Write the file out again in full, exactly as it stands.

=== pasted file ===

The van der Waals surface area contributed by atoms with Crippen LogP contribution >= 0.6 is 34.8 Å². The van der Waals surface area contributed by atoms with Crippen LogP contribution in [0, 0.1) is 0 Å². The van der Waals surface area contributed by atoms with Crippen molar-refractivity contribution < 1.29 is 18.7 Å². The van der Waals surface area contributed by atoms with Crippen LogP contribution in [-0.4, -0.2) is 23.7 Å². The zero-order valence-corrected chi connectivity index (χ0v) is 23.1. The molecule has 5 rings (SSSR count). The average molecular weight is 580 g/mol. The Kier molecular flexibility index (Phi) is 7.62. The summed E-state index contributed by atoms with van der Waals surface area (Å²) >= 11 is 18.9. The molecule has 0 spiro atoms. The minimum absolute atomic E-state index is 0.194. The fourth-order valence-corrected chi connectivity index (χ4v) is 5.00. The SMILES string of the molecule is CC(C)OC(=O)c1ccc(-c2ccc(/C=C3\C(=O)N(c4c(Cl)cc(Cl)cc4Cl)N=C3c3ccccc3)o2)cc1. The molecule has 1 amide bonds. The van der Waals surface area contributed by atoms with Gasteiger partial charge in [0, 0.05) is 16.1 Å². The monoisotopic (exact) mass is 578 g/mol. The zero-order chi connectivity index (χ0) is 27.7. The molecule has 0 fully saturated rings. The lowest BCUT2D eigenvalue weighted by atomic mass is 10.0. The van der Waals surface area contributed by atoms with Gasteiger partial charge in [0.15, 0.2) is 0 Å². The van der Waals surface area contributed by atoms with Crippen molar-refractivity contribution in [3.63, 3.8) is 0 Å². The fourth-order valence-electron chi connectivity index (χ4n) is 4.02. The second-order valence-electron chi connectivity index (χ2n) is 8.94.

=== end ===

The van der Waals surface area contributed by atoms with Crippen LogP contribution >= 0.6 is 34.8 Å². The van der Waals surface area contributed by atoms with Crippen LogP contribution in [0, 0.1) is 0 Å². The van der Waals surface area contributed by atoms with Crippen molar-refractivity contribution < 1.29 is 18.7 Å². The van der Waals surface area contributed by atoms with Crippen LogP contribution in [-0.4, -0.2) is 23.7 Å². The zero-order valence-corrected chi connectivity index (χ0v) is 23.1. The molecule has 5 rings (SSSR count). The average molecular weight is 580 g/mol. The Kier molecular flexibility index (Phi) is 7.62. The summed E-state index contributed by atoms with van der Waals surface area (Å²) >= 11 is 18.9. The molecule has 0 spiro atoms. The minimum absolute atomic E-state index is 0.194. The fourth-order valence-corrected chi connectivity index (χ4v) is 5.00. The SMILES string of the molecule is CC(C)OC(=O)c1ccc(-c2ccc(/C=C3\C(=O)N(c4c(Cl)cc(Cl)cc4Cl)N=C3c3ccccc3)o2)cc1. The molecule has 1 amide bonds. The van der Waals surface area contributed by atoms with Gasteiger partial charge in [0, 0.05) is 16.1 Å². The monoisotopic (exact) mass is 578 g/mol. The zero-order chi connectivity index (χ0) is 27.7. The molecule has 0 fully saturated rings. The lowest BCUT2D eigenvalue weighted by atomic mass is 10.0. The van der Waals surface area contributed by atoms with Gasteiger partial charge in [0.15, 0.2) is 0 Å². The van der Waals surface area contributed by atoms with Crippen molar-refractivity contribution in [3.63, 3.8) is 0 Å². The fourth-order valence-electron chi connectivity index (χ4n) is 4.02. The second-order valence-electron chi connectivity index (χ2n) is 8.94.